Now Norwegian Sun is inside the lock, with the gates in front of her bow closed, and this one at her stern as well. (Looking back at the Atlantic Bridge in the distance). The lock is about to be filled with water to raise her up.
Getting there ..
The lock is filled, and the one at the front of the ship has been opened. We have started to move forward, into the next lock.
A view of how the mule on the tracks is attached to a vessel.
There is very, very little room to spare between the hull of Norwegian Sun and the walls of the lock.
Tight. Very tight. I am not sure what this gap in inches is, but it seems to be less than a foot. 
Another look back as we leave the first of the Gatun Locks.
Now out of the Gatun Locks, and on the large and sprawling Gatun Lake.
More than a dozen crew from Norwegian Sun stepped onto this boat alongside Norwegian Sun.
Crossing Gatun Lake. This is the area that we looked down onto yesterday, from the observation tower that we had reached with the Gamboa Aerial Tramway nearby.
Approaching the Centennial Bridge (Spanish: Puente Centenario) that was completed in 2004.
Inside the Pedro Miguel Locks, the first of the locks that will lower the Norwegian Sun back to sea level.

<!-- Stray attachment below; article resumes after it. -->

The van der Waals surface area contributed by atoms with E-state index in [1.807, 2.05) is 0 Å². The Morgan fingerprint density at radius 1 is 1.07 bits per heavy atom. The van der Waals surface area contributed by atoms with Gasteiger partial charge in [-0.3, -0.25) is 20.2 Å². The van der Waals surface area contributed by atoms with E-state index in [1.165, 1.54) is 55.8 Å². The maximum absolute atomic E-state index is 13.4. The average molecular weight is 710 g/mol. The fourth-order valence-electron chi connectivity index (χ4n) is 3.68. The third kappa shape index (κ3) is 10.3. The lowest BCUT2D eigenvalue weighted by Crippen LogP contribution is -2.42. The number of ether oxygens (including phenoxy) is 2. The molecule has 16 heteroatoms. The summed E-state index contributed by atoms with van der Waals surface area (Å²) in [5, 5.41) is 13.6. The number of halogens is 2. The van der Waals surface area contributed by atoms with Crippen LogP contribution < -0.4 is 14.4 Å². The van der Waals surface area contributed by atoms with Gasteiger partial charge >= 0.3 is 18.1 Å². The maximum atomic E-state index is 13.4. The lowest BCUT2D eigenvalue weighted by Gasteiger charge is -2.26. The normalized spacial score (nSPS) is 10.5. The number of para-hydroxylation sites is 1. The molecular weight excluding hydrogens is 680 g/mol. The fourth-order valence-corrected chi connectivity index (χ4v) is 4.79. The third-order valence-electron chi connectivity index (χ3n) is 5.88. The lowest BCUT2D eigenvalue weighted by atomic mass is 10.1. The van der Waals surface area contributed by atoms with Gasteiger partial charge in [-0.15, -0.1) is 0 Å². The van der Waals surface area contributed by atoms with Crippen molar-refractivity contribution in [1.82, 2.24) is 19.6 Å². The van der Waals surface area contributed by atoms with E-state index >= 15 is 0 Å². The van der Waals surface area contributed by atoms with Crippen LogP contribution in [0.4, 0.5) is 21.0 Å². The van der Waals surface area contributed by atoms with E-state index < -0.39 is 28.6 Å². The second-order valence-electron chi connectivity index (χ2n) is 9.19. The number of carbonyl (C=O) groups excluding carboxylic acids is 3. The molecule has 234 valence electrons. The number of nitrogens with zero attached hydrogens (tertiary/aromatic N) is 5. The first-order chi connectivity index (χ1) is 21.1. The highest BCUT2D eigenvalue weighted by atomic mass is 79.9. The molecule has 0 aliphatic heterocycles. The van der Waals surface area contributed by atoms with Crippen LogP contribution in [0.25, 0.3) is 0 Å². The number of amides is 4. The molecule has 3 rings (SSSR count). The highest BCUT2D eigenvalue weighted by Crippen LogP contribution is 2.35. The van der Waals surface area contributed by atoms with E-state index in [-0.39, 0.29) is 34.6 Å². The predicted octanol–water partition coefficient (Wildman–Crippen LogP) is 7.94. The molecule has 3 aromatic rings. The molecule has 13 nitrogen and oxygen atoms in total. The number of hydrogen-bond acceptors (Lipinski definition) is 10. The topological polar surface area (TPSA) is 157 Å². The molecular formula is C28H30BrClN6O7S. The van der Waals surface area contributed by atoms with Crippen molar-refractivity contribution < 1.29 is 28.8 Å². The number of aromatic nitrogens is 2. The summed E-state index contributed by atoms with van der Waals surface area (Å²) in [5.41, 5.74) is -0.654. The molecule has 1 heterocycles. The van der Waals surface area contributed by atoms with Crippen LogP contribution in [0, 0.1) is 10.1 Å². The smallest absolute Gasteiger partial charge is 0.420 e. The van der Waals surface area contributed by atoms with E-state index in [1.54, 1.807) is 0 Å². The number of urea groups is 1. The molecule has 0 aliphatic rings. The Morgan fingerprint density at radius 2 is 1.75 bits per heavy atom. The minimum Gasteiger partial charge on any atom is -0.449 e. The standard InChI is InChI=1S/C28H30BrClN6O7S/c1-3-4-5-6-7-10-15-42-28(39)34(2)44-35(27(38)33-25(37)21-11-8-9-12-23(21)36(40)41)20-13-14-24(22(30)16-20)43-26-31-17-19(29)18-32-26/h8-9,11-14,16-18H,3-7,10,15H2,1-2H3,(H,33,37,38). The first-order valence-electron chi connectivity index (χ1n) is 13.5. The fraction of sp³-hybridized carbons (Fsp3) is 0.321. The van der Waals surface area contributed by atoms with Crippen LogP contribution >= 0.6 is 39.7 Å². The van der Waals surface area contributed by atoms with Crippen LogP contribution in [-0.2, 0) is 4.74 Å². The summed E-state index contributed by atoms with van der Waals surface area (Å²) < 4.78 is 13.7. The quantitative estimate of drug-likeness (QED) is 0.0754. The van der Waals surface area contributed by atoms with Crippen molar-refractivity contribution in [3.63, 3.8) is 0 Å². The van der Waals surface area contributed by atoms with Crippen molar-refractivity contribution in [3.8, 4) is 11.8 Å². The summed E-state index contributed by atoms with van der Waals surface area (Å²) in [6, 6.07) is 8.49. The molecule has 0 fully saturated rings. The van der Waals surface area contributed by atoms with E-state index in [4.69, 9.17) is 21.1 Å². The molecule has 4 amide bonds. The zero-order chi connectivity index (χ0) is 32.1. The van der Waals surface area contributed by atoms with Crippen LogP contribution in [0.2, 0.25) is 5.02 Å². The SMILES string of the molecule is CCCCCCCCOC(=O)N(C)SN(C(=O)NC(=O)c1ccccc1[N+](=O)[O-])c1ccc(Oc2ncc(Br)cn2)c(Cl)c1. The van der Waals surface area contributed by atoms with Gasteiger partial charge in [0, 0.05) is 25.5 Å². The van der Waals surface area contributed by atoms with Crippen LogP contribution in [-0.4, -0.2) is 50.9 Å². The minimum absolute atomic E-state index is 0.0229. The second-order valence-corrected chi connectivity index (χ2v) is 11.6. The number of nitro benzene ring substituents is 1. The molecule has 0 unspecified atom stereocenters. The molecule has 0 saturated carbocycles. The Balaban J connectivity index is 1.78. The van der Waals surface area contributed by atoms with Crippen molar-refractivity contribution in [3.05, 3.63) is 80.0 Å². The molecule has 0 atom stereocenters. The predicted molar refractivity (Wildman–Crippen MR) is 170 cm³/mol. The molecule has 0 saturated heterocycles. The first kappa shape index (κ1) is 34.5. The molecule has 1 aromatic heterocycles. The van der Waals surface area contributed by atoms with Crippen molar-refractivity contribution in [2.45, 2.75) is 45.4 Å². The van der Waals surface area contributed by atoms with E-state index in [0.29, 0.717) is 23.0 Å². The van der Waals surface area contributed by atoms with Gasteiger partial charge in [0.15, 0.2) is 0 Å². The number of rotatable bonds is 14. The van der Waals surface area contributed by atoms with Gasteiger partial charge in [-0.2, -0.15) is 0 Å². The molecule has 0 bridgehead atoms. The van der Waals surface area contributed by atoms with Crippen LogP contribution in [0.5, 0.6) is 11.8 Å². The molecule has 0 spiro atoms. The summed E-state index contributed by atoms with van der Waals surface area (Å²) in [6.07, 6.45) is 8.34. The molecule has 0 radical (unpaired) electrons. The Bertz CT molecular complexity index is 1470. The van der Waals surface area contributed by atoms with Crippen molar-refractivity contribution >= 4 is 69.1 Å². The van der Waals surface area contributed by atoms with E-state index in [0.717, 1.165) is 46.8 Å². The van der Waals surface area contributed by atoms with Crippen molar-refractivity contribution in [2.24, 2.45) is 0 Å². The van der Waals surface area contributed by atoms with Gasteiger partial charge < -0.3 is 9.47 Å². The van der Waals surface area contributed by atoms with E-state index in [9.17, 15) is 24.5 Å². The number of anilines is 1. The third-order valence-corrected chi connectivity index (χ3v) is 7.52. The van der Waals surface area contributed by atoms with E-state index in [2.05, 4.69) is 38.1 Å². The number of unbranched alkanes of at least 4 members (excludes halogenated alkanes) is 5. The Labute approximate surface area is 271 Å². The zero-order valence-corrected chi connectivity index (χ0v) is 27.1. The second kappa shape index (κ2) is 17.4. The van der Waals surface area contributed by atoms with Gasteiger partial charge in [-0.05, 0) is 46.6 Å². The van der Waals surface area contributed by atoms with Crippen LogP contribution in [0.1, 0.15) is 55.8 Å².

Leaving the Pedro Miguel Locks.
Approaching the Miraflores Locks.
Approaching the two locks called the Miraflores Locks.
Another tight fit: inside the Miraflores Locks.
Sunset— our first one over the Atlantic Ocean.

Monday/ Cartagena, Colombia 🇨🇴

Cartagena (pop. 914,500 in 2020) is a port city on Colombia’s Caribbean coast. By the sea is the walled Old Town, founded in the 16th century, with squares, cobblestone streets and colorful colonial buildings. With a tropical climate, the city is also a popular beach destination.
– Google


Late Monday afternoon we left Cartagena and sailed almost due west, towards Colon at the northern end of the Panama Canal.